• Philadelphia Electric Co.
  • General Dynamics Corp., General Atomic Div.
  • Atomics International Div. North American Aviation, Inc.
  • Chrysler Corporation
  • U.S. Steel Corporation

Several other prospective Associates were suggested by members of the Executive Committee and they will be followed up by the staff.

12. Next Meeting

The date of the next meeting of the Executive Committee was set for May 12, 1956, at 9:00 a.m.

13. Travel Expenses of AIP-Appointed Representatives

The Director recalled that the Committee had previously discussed this subject and had decided against payment of such expenses but he believed an exception should be made in the case of Mr. Buchta. Mr. Buchta has just been made Chairman of the AAAS Steering Committee which is handling the important Science Teaching Improvement Program. As recommended by the Director the following motion was made, seconded and passed without dissenting vote:

MOVED that Mr. Buchta’s travel expenses in connection with the work of the previously-discussed Committee be paid by the Institute.

14. Federation of American Scientists

The Secretary reported that he had received a letter from FAS inquiring on what terms the Institute would permit them to use the AIP mailing list for membership solicitation purposes. The charge usually made for addressing envelopes to the AIP list is $20 per thousand names. This is considerably more than the cost and lower prices have occasionally been charged where the nature of the intended use appeared to warrant it. Information at hand indicates that FAS is not a tax-exempt organization. After brief discussion it was the consensus of the Executive Committee that no special concession should be made and that we should offer to address envelopes for FAS at the regular rate of $20 per thousand.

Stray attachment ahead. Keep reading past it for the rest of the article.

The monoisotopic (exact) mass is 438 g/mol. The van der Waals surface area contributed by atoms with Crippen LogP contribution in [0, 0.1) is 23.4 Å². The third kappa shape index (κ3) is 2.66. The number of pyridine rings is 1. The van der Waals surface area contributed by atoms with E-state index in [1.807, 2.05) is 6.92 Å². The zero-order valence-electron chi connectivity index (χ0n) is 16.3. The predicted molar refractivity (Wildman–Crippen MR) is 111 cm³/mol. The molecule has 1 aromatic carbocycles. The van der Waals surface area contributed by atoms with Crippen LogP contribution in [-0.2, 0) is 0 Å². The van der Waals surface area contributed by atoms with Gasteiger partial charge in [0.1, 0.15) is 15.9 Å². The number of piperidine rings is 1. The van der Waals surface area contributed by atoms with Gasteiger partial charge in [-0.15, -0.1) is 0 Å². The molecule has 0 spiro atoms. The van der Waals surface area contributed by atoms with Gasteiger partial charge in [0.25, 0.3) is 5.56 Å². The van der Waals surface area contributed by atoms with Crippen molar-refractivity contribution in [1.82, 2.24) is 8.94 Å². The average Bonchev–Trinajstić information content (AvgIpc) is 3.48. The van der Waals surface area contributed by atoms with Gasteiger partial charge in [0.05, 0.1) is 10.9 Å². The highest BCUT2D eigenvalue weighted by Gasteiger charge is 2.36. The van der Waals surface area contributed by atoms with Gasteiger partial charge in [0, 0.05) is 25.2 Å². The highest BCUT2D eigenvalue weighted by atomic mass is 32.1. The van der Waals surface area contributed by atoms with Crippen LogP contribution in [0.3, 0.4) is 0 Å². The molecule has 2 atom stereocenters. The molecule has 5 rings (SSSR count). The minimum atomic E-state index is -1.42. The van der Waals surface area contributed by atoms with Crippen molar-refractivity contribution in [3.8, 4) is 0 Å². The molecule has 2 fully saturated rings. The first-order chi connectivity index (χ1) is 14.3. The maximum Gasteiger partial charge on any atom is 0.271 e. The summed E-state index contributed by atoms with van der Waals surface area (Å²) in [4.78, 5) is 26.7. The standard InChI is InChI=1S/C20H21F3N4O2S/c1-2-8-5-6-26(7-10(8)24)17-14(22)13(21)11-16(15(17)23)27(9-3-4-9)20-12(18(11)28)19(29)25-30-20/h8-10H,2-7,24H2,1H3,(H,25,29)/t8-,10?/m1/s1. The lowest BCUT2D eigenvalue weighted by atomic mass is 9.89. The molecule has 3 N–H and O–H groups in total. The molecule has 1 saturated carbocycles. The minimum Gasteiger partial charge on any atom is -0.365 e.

15. Journal of Mathematical Physics

The Chairman said he had been approached by a group who is interested in starting a new journal of mathematical physics. The Institute or the American Physical Society would be logical organizations to sponsor such a journal but, it neither of these is interested, Academic Press has indicated a willingness to do so and they believe they can publish approximately 1,500 pages per year and break even. The Director suggested that a committee be appointed to study the question and report back to the Executive Committee at the next meeting. The Chairman agreed to this proposal and appointed Mr. Goudsmit as chairman of the committee with the understanding that the committee would include Mr. L. I. Schiff and others who would be named later.

16. Physics in High Schools

The director said that current study of the shortage of physicists had highlighted the importance of proper teaching of physics in secondary schools. This subject is being given consideration by several groups and Mr. Zemansky had been asked to summarize the activity for the Governing Board on the following day. The director said that the importance of this work might well justify the Institute in seeking funds which could be used for the short-time employment of some capable person to organize and push activity in this field. It was agreed that the subject should be left for further discussion after Mr. Zemansky’s report to the Governing Board on the following day.

The meeting adjourned at 6:15 p.m.